Declan Hill, The Ottawa Citizen
Published: Sunday, December 18, 2011
‘Almost everything that you thought you knew about current-day Greece is wrong.»
That thought went through my head as I stood among a mass of demonstrators in Syntagma Square during the recent general strike. There was a festive air: souvlaki sellers amid grandmothers, students singing and lots of street theatre performances. It was unlike any of the images that I had seen; there was no stone throwing, no tear-gas or water cannon attacks. I may have been lucky but there was a wide spectrum of ordinary people marching in the demonstration. The usual suspects were there, of course: the anarchists, the Communists and the general drop-a-hat-see-me-protest lot. But there was also a broad range of others: nurses, farmers, doctors, actors and teachers.
After the demonstration was over, I walked past the rows of gas-masked policemen (generally far nicer Συνέχεια
by Jérôme E. Roos on June 24, 2011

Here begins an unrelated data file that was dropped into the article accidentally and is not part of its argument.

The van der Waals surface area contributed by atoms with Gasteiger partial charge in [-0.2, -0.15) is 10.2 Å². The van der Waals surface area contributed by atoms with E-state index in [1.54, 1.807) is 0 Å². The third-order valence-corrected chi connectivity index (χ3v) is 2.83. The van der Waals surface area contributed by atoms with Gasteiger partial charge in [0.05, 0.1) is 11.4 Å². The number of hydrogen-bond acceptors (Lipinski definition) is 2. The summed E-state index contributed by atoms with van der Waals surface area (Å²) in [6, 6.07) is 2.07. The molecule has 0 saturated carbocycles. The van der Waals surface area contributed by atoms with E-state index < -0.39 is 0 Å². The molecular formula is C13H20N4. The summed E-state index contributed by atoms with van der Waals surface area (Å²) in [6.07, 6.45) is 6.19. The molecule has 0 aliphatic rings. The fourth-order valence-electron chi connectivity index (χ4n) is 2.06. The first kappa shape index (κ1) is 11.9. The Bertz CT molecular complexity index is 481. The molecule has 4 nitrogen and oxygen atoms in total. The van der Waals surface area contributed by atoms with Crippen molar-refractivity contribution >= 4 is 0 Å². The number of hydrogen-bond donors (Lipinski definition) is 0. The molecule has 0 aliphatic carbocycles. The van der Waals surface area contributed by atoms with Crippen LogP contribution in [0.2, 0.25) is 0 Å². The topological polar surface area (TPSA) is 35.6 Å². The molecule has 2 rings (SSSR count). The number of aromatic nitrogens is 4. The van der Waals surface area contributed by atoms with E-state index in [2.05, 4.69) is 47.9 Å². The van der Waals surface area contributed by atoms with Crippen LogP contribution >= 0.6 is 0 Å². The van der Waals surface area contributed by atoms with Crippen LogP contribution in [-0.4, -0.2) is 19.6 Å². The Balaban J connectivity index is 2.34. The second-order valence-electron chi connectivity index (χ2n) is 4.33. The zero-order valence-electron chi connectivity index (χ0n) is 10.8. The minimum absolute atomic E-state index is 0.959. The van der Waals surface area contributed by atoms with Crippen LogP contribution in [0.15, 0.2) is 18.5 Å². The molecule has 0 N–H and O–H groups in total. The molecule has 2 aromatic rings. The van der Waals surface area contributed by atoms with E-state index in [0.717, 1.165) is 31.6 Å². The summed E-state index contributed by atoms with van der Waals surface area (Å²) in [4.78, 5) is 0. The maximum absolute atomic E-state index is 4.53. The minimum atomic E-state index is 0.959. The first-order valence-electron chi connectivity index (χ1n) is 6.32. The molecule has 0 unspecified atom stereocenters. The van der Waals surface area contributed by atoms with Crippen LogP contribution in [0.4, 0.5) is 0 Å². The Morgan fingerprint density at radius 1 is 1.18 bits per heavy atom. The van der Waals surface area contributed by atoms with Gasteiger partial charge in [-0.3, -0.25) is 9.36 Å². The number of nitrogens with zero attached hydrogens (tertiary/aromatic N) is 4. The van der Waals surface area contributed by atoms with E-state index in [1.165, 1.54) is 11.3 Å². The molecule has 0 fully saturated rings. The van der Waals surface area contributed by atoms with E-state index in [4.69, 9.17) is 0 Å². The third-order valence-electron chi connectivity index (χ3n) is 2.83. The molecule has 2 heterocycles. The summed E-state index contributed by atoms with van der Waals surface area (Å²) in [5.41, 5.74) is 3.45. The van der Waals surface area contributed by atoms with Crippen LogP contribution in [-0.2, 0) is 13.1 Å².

In a short BBC interview today, I argued that the media’s witch hunt against Greece perpetuates a false impression that the Greeks themselves are to blame.
With special thanks to Naveena Kottoor, I was able to appear on BBC World Have Your Say today, for a brief segment on the international media’s coverage of the Greek debt crisis.
Asked whether I agreed that the international media are engaged in a ‘witch hunt’ against the Greek people, I pointed out that all talk about the Greeks being profligate, lazy and spoilt is simply not true (video below, my contribution from 34m50s onwards — somehow the audio got messed up):